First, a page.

Are you curious what the key differences between Liquid aeration vs core aeration are and why homeowners may choose one method over the other?
A healthy lawn requires aeration from time to time as the grass needs adequate oxygen in order to robustly grow. Overtime the thatch of the lawn can get thick and through use the soil may get compacted completing a liquid aeration or a core aeration will bring balance back to your lawn and allow it to flourish.
Here is a video I produced not long ago to explain the difference between the two. After watching you can read more supporting info in the article below.
What is Liquid Aeration?
Liquid aeration is a biological approach to aerating a lawn versus core aeration being a physical process. Liquid aeration involves applying a product to the grass with a hose. Most liquid aeration products are comprised of three main components:
- Wetting Agent like Yucca plant or a synthetic soap material which assists in delivering the good stuff deep into the soil
- Nutrients for the microbial life generally this will be comprised of humates and higher end products will include kelp which has several fertilizing benefits for a healthy lawn.
- Lastly the liquid aeration products will contain enzymes or bacteria that are designed to decompose the dead grass and materials in the thatch and deeper in the soil.
What is Core Aeration?
Core aeration and spike aeration are two physical methods of creating small holes in the grass to open the soil and create channels in the soil for air, water, and nutrients to flow. Core aeration devices can be manual or machine operated and create small plugs of dirt that are removed from the soil. Spike aeration provides similar aeration as core aeration but it does not result in the soil cores that core aeration creates.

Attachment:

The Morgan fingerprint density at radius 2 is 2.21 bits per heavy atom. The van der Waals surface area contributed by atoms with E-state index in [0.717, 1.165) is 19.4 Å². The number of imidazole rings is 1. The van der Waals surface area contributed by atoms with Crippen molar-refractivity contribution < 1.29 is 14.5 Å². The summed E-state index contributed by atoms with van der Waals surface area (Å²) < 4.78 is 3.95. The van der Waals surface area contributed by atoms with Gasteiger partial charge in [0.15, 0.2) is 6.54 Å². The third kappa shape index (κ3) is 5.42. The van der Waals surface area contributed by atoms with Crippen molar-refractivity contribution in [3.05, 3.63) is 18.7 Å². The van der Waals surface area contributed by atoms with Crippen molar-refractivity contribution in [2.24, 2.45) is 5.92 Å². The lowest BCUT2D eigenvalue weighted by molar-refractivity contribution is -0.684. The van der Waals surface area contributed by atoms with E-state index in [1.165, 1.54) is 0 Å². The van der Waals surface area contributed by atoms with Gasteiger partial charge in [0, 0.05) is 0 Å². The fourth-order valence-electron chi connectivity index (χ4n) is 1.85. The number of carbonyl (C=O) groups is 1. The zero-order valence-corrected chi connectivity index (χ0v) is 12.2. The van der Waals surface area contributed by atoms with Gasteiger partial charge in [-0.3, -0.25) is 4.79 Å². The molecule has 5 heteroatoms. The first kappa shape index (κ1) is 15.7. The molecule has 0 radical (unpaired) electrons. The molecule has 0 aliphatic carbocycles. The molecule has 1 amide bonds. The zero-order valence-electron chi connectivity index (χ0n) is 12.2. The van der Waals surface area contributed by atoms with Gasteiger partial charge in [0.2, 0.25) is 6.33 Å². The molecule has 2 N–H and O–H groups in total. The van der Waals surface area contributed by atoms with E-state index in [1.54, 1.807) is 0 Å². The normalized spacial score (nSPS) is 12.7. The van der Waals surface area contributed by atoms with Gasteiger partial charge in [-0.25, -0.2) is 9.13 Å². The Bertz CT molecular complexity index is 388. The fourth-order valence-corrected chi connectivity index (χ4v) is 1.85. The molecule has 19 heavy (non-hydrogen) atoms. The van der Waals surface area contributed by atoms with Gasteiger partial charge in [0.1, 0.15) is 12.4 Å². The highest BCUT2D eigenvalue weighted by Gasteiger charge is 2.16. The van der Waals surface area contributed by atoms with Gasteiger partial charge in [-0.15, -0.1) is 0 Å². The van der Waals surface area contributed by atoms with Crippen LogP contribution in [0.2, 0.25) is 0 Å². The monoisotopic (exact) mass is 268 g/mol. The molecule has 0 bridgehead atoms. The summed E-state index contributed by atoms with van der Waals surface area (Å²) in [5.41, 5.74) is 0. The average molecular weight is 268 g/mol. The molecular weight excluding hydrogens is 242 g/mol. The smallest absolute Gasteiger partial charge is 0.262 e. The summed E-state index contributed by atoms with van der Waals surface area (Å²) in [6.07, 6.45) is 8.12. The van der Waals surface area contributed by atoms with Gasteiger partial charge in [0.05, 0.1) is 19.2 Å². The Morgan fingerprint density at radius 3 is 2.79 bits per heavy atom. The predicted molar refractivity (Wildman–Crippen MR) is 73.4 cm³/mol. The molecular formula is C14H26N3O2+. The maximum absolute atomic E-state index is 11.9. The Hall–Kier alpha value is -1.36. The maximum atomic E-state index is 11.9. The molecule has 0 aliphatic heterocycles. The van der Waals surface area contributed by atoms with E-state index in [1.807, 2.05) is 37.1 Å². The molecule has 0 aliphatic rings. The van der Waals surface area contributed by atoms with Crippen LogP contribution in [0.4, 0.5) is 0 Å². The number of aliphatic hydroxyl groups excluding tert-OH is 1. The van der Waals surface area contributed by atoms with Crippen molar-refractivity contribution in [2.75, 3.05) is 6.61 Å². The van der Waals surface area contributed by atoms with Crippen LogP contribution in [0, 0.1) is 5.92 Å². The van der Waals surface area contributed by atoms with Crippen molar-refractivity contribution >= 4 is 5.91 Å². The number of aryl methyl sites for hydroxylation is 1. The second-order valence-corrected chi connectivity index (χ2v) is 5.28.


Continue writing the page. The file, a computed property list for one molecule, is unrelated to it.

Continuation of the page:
Benefits of Liquid Aeration
Liquid aeration is an excellent choice for aerating lawns during anytime of year and do not require a special aeration device. Simply connect the product to your garden hose and apply the required amount of product and water it in. It does require knowing how much surface area that you will be aerating and apply accordingly in order to not over apply the liquid product.
The results for Liquid Aeration will generally be longer lasting, but may take a little while to see significant impacts. Liquid aeration is generally best when applied consistently year after year and will have a noticeable cumulative effect when used as part of a regular annual lawn maintenance schedule.
Benefits of Core Aeration